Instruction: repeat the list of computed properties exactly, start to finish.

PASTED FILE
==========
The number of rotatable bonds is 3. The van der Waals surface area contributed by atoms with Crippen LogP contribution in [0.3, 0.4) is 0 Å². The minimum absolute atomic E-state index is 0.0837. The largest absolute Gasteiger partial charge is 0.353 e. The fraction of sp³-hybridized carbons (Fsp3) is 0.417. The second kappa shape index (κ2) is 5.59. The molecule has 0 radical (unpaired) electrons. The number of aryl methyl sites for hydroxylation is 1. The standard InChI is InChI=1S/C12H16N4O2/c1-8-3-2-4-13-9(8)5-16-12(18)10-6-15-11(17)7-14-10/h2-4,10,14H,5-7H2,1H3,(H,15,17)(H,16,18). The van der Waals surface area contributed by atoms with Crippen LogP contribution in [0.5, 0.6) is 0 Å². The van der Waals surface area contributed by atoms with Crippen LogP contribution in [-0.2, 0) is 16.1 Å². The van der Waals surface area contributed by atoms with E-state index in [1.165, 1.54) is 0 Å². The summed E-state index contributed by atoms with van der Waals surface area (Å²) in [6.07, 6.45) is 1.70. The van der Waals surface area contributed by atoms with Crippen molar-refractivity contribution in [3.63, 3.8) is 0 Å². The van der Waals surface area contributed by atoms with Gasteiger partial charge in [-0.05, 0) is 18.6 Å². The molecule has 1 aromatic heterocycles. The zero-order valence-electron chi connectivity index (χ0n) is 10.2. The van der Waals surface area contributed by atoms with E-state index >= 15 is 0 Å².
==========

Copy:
The number of rotatable bonds is 3. The van der Waals surface area contributed by atoms with Crippen LogP contribution in [0.3, 0.4) is 0 Å². The minimum absolute atomic E-state index is 0.0837. The largest absolute Gasteiger partial charge is 0.353 e. The fraction of sp³-hybridized carbons (Fsp3) is 0.417. The second kappa shape index (κ2) is 5.59. The molecule has 0 radical (unpaired) electrons. The number of aryl methyl sites for hydroxylation is 1. The standard InChI is InChI=1S/C12H16N4O2/c1-8-3-2-4-13-9(8)5-16-12(18)10-6-15-11(17)7-14-10/h2-4,10,14H,5-7H2,1H3,(H,15,17)(H,16,18). The van der Waals surface area contributed by atoms with Crippen LogP contribution in [0.5, 0.6) is 0 Å². The van der Waals surface area contributed by atoms with Crippen LogP contribution in [-0.2, 0) is 16.1 Å². The van der Waals surface area contributed by atoms with E-state index in [1.165, 1.54) is 0 Å². The summed E-state index contributed by atoms with van der Waals surface area (Å²) in [6.07, 6.45) is 1.70. The van der Waals surface area contributed by atoms with Crippen molar-refractivity contribution in [3.63, 3.8) is 0 Å². The van der Waals surface area contributed by atoms with Gasteiger partial charge in [-0.05, 0) is 18.6 Å². The molecule has 1 aromatic heterocycles. The zero-order valence-electron chi connectivity index (χ0n) is 10.2. The van der Waals surface area contributed by atoms with E-state index >= 15 is 0 Å².